I was put in a foot holder to help keep my foot still during the exam and given earplugs since the music headphones weren’t working yet.  About 10-15 min into the scan, the bottom of my foot started to hurt.  I figured that it was just pressure from the holder and tried to ignore it.  Another 15-20 min later, it was really hurting and I was feeling like I really needed to move my foot.  I was starting to wish that they would finish soon.  All told, I think that the scan took 45-50 min - longer than normal, but I knew that they were tinkering with the machine with the GE rep.  Finally, they came in and asked how I was doing.  When they told me they were finished, I told them that I was glad it was over because my foot was really hurting.  Once I got out of the holder and back to the control room, the pain was nearly gone.  The rep quickly asked me whether my foot was burning, which I realized that it had been.  In near-unison, they all said, “we think that you have a piece of metal in there.”


They showed me the pictures and pointed to an artifact spot and the distortion around it - which is indicative of metal - MRI scanners can’t “see” metals, but they can heat them up.  And in case you don’t know, the “M” stands for Magnetic.  The MRI scanner is one big, stinking magnet - strong enough to pull a pen out of your pocket or the older-generation aneurysm clips through your brain!  This must be a pretty small piece because I’ve never had any problems when I’ve been giving anesthesia.  It took having the magnets energy focused on my foot for it to be a problem.  I guess I’m glad that the magnet didn’t pull the piece through my foot and out.  I think the techs would’ve been pretty upset if I’d gotten blood on their fancy new machine.  So now, I just need to get some plain x-rays of my foot to find out exactly where this thing is and then what to do about it.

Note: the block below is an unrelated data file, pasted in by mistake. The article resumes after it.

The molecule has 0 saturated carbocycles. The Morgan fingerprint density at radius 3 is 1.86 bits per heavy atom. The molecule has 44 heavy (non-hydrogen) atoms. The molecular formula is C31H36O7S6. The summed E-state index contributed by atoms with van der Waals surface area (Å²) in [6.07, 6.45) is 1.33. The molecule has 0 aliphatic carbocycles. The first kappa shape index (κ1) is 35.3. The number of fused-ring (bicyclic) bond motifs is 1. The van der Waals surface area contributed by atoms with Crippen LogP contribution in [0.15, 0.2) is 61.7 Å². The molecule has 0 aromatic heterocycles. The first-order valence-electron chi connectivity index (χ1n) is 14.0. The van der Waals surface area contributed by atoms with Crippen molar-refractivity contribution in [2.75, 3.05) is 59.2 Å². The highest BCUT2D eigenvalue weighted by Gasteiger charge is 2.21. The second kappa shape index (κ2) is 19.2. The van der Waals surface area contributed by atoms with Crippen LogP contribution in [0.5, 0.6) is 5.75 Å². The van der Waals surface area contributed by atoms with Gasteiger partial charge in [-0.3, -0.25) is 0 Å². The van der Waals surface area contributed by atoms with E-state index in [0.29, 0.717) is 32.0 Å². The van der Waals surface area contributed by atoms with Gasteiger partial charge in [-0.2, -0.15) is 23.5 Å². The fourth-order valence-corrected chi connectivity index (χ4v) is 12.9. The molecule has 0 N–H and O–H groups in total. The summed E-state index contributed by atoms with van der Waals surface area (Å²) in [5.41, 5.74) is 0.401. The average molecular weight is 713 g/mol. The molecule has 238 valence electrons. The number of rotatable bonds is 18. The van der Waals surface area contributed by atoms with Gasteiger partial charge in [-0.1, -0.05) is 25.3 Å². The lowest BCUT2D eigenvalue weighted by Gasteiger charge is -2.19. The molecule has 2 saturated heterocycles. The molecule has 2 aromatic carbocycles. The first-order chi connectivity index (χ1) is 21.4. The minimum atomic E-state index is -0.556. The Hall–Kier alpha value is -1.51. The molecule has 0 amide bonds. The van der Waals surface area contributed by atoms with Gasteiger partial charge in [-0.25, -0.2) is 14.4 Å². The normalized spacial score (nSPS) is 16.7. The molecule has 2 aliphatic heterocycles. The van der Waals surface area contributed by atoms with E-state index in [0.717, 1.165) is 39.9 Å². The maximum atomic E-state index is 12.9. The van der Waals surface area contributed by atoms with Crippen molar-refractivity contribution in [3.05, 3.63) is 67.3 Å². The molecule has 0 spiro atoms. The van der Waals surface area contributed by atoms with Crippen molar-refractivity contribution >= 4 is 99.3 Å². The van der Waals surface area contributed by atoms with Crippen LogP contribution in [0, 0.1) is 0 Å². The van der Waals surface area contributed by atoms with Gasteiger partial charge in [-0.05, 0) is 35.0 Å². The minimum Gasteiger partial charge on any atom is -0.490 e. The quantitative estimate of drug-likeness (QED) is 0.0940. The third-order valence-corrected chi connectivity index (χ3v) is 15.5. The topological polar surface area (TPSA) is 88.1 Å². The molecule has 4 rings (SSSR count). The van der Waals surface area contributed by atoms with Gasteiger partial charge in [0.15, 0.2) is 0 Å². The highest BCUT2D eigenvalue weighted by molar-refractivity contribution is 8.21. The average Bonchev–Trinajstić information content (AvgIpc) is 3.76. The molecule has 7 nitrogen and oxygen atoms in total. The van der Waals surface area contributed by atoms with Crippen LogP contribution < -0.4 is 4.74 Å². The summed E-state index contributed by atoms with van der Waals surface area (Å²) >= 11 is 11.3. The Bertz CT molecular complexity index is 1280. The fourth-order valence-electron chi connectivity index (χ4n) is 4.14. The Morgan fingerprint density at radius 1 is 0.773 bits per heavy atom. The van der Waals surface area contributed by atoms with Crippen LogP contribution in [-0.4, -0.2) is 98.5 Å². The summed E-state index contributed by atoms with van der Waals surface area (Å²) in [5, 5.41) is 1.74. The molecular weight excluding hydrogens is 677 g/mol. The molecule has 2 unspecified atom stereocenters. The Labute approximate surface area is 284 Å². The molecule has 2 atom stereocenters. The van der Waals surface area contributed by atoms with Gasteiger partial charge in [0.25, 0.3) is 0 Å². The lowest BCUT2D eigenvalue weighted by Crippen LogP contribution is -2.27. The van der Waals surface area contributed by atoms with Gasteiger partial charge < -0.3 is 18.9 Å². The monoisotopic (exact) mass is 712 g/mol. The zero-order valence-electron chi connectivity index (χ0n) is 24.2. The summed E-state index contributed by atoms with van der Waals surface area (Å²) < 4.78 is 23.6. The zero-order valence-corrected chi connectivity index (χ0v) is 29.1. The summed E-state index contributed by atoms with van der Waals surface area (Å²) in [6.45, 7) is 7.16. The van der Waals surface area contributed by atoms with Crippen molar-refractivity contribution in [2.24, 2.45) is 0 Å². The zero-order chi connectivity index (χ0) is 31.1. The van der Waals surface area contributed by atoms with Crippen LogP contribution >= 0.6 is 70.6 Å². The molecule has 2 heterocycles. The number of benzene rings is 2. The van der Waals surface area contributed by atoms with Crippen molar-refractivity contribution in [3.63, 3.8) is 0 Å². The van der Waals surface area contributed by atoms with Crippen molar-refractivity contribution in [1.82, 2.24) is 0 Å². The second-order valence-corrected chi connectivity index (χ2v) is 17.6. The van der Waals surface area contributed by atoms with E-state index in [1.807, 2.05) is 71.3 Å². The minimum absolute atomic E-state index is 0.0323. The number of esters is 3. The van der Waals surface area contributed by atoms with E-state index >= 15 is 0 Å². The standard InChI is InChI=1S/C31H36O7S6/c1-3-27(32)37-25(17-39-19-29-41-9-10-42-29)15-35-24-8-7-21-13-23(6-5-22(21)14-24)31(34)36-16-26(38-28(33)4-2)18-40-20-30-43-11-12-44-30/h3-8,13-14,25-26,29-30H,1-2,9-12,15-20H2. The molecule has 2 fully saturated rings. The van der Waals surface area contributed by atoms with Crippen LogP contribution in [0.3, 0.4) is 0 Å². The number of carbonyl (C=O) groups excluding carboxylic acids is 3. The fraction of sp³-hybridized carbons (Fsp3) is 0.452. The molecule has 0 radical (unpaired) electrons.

Of course, I did go play pick-up this morning.  I didn’t go all out, but I am sitting here with a cold pack wrapped around my foot while I type.  Sigh…

Can’t skip July

Wow, more than a month has gone by since my last post!  I guess that is because there really isn’t anything new to report.  I’ve been playing Ultimate ~2x/wk for the month and have had no issues related to my ATR.  Mostly, I continue to be frustrated at my level of cardiovascular fitness.  I did get the chance earlier in the month to take my kids to visit my parents in Michigan.  They live on a small lake where we used to do a ton of waterskiing.  It took me four tries, but I finally got up on one ski (I refuse to get up on two and drop).  Here’s a photo - my ATR leg is my back leg, again no issues:  Oh, well, I guess no photo.  I get a message saying that “file does not meet security guidelines.  try another” - whatever that means…

Scene of the crime

Today, I cleared an emotional hurdle: I went to play pickup ultimate at the place where I ruptured back in September.  It wasn’t the first time that I had gone there - I did so ~ 2 weeks ago - but at that time my schedule only allowed me 20 of playing time.  Today I played for a full hour and more importantly, did not mention my ATR to anyone.  Yeah, I’m still a fair ways away from my previous level of conditioning, but getting to that level feels more attainable.  The best part of the afternoon was that I caught the final score, catching the disc at full jump/extension and landing with one foot just inside the corner of the endzone.  I’ll be replaying it in my mind for a while!  Now I just need to get someone to get an action shot of me that I can sign and give to my PT for his wall…

Final PT session

I “graduated” from PT today - really at my suggestion.  I figured that although the every-other-week attention was nice, it was time to be finished.  When I told my PT that I was back to playing Ultimate Frisbee and running, jumping, stopping and cutting without hesitation, he agreed that there wasn’t much more that I needed from them.  I did make him write down a stretching regimen for me to follow before playing.  He said that the active stretching exercises have been shown to be more beneficial than the passive ones, but that doing the passive ones were still worth doing.  He said that his biggest concern was now my non-injured leg and suggested that I should continue with eccentric strengthening exercises with both legs.

Unlike tomingeorgia, I don’t think this’ll be my last post, but I agree w/him that this injury is not as bad as I first feared.  For those of you who are early in the recovery, I hope that you have my experience of forgetting the bad parts more quickly than you expect.